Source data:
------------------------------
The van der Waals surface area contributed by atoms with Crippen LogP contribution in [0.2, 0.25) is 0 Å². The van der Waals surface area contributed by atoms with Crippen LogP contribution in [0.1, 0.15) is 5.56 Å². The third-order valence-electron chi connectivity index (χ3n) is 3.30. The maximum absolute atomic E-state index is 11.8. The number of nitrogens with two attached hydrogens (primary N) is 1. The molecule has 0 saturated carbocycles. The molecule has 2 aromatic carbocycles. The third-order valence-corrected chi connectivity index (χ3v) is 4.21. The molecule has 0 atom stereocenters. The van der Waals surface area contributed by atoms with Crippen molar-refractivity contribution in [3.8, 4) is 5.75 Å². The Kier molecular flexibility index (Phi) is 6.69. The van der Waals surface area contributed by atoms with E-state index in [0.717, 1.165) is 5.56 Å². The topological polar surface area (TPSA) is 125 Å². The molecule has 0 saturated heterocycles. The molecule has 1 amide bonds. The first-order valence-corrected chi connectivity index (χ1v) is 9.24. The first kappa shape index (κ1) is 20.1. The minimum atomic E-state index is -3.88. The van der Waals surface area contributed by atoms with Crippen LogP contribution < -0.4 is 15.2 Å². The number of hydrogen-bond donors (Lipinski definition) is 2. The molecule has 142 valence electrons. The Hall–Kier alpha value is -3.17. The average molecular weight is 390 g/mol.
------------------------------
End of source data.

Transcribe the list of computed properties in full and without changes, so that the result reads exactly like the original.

The van der Waals surface area contributed by atoms with Crippen LogP contribution in [0.2, 0.25) is 0 Å². The van der Waals surface area contributed by atoms with Crippen LogP contribution in [0.1, 0.15) is 5.56 Å². The third-order valence-electron chi connectivity index (χ3n) is 3.30. The maximum absolute atomic E-state index is 11.8. The number of nitrogens with two attached hydrogens (primary N) is 1. The molecule has 0 saturated carbocycles. The molecule has 2 aromatic carbocycles. The third-order valence-corrected chi connectivity index (χ3v) is 4.21. The molecule has 0 atom stereocenters. The van der Waals surface area contributed by atoms with Crippen molar-refractivity contribution in [3.8, 4) is 5.75 Å². The Kier molecular flexibility index (Phi) is 6.69. The van der Waals surface area contributed by atoms with E-state index in [0.717, 1.165) is 5.56 Å². The topological polar surface area (TPSA) is 125 Å². The molecule has 0 saturated heterocycles. The molecule has 1 amide bonds. The first-order valence-corrected chi connectivity index (χ1v) is 9.24. The first kappa shape index (κ1) is 20.1. The minimum atomic E-state index is -3.88. The van der Waals surface area contributed by atoms with Crippen LogP contribution < -0.4 is 15.2 Å². The number of hydrogen-bond donors (Lipinski definition) is 2. The molecule has 142 valence electrons. The Hall–Kier alpha value is -3.17. The average molecular weight is 390 g/mol.